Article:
There are few sports that occupy a special place in the collective hearts of the Indian masses. With the golden aura surrounding Hockey fading in the 70s and 80s, Cricket emerged. And slowly but surely the game captured not just the hearts and minds of a nation, but their imagination as well. It was but natural therefore, that the practitioners of the game achieved unparalleled stardom.
They became heroes, icon and idols. Their misgivings forgiven and their heroics worshiped. And when Kapil hoisted the Prudential World Cup in 1983, the country watched in awe while the feeling of invincibility emerged. More heroes emerged in the years succeeding the World Cup triumph. But there was one who would go one to script a tale of artistry, success, romanticism and controversy.
Mohammad Azharuddin – the wizard
Ever since he burst onto the international scene with three hundreds in his first 3 Test matches, the crowds loved Azhar and the commentators couldn’t hold back their affection towards his famed wrist-work. He was the quintessential small town boy who had risen to national prominence with his wizardry with the willow. By the mid-90s, having led India in two World Cups, his stature was legendary.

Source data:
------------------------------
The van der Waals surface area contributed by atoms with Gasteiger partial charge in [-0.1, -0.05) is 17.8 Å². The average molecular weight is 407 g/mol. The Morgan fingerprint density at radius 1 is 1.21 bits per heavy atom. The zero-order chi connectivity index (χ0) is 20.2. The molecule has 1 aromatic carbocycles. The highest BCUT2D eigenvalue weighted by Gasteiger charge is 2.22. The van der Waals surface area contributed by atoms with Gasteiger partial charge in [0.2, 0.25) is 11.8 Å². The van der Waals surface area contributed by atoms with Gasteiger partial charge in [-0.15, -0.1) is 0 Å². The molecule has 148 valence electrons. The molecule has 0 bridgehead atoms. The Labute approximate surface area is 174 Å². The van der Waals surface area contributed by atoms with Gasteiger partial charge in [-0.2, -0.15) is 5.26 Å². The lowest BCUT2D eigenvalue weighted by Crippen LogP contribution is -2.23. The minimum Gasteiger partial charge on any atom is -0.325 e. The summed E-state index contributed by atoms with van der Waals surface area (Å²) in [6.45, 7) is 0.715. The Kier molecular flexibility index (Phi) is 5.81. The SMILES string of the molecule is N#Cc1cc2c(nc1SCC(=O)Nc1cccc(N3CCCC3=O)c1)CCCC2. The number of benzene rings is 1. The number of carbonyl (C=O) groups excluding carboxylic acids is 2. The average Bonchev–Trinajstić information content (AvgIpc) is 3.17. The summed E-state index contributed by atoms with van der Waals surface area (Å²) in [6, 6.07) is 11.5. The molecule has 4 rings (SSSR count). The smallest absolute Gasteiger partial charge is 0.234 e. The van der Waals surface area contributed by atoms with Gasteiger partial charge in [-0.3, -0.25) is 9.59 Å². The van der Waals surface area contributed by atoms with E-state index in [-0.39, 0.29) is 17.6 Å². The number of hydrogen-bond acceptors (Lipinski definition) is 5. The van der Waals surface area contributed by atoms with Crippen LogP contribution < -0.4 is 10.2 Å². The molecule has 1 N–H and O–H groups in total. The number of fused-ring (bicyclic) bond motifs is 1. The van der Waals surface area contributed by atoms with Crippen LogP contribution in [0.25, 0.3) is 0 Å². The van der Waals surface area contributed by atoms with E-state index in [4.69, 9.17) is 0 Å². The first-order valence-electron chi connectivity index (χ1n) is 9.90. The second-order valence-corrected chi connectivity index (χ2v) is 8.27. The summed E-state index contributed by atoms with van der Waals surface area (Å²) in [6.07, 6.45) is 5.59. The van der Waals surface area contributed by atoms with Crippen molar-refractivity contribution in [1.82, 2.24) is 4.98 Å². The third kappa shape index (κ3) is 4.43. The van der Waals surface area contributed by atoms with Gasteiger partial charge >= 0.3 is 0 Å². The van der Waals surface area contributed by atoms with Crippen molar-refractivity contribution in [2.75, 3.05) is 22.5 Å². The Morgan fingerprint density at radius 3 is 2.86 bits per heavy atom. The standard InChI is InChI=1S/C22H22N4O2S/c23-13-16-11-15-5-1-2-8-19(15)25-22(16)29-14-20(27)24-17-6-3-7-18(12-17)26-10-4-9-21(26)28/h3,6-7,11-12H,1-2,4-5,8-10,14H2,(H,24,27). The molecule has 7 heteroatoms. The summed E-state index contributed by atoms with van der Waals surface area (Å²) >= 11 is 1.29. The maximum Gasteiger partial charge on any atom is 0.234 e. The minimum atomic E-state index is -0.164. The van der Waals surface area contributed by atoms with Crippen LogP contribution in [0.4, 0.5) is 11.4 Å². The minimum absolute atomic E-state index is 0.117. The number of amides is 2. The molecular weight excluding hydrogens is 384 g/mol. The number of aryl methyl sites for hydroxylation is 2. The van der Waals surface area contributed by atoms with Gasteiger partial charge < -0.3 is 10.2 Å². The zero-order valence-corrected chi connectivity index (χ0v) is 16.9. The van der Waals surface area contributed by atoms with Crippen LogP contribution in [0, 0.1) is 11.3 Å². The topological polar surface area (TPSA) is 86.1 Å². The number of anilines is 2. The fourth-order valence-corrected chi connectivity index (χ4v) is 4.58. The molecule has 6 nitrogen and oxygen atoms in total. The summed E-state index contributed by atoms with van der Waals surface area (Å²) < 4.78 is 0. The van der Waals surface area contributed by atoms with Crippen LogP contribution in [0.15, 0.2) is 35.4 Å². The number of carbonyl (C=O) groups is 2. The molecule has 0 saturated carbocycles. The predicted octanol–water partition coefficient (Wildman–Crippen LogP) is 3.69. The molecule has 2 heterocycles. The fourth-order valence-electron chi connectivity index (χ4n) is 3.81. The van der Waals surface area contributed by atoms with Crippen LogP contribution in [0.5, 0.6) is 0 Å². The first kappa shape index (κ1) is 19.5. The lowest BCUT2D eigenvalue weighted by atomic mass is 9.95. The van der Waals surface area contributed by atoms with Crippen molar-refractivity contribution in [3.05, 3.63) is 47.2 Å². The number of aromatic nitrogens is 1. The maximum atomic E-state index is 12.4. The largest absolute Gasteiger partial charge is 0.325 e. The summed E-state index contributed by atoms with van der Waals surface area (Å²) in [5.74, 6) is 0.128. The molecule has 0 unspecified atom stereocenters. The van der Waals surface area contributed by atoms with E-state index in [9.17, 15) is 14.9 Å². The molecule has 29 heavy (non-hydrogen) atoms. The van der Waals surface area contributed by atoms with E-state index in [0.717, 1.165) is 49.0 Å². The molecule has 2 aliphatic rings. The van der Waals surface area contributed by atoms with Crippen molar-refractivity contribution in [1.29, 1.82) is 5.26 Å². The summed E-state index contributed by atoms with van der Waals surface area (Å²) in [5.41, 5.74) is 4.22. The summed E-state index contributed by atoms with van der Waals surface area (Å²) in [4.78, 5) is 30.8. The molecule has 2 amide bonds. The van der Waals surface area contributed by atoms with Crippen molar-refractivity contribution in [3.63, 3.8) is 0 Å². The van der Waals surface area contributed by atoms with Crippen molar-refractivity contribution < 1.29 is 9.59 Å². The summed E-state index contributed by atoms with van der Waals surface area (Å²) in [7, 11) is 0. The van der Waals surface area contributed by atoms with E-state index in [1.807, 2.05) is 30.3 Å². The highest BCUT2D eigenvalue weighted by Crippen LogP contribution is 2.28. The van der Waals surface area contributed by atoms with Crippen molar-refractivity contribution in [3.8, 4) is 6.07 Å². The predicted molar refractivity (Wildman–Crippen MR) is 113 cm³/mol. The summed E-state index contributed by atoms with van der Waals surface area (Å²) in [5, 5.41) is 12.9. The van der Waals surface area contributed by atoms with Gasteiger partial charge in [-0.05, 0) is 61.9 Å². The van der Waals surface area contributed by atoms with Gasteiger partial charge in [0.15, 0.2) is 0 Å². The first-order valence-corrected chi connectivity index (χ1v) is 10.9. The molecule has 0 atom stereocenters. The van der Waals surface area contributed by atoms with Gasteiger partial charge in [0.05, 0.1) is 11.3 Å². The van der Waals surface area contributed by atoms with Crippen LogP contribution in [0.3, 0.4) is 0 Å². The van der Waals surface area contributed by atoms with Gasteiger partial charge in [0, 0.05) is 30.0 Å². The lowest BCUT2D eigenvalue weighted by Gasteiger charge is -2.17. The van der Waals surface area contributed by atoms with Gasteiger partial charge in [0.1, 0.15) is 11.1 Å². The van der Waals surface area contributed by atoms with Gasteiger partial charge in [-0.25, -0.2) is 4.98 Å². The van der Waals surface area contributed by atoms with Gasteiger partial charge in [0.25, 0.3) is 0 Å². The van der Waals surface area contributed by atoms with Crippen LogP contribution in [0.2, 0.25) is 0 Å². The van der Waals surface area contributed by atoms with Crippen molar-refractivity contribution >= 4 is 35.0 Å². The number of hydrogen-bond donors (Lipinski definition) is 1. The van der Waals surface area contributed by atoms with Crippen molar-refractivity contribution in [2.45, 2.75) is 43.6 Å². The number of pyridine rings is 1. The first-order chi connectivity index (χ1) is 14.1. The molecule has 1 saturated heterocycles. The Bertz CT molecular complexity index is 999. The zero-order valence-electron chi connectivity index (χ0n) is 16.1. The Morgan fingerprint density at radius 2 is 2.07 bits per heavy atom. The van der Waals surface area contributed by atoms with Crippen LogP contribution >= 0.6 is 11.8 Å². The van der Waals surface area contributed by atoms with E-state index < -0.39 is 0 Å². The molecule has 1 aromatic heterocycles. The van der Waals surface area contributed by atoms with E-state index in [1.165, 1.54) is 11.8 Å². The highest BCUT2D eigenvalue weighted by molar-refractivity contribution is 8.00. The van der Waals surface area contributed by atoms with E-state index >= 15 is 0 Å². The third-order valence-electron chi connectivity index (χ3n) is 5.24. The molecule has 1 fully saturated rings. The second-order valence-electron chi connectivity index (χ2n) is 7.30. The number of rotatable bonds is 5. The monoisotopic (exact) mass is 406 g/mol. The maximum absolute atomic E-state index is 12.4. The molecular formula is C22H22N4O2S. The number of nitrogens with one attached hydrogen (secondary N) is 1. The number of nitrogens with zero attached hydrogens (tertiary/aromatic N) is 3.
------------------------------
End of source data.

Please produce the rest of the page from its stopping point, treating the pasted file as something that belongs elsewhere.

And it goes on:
People were accustomed to the Hyderabadi walking out, flaying the bowling with utter disdain and departing after a thoroughly entertaining innings. And needless to say, it was always disappointing when he didn’t score. There was however, one incident when the crowds swallowed the anguish of his failure and obliged to his mass appeal. It was to be an incident that culminated in a dramatic run-chase, one that almost did not happen.
The Titan Cup was held in October 1996 on the back of Sri Lanka winning the World Cup earlier that year in March. Azhar had relinquished his captaincy and a 23-year-old Sachin Tendulkar was now at the helm. Australia and South Africa were superior teams – the former being beaten World Cup finalists and the latter having had a strong World Cup show followed by victory in the 1996 Pepsi Sharjah Cup. Coming into the game at Bangalore, South Africa had beaten both India and Australia in its previous outings. The game was therefore, a must win for the hosts and Australia.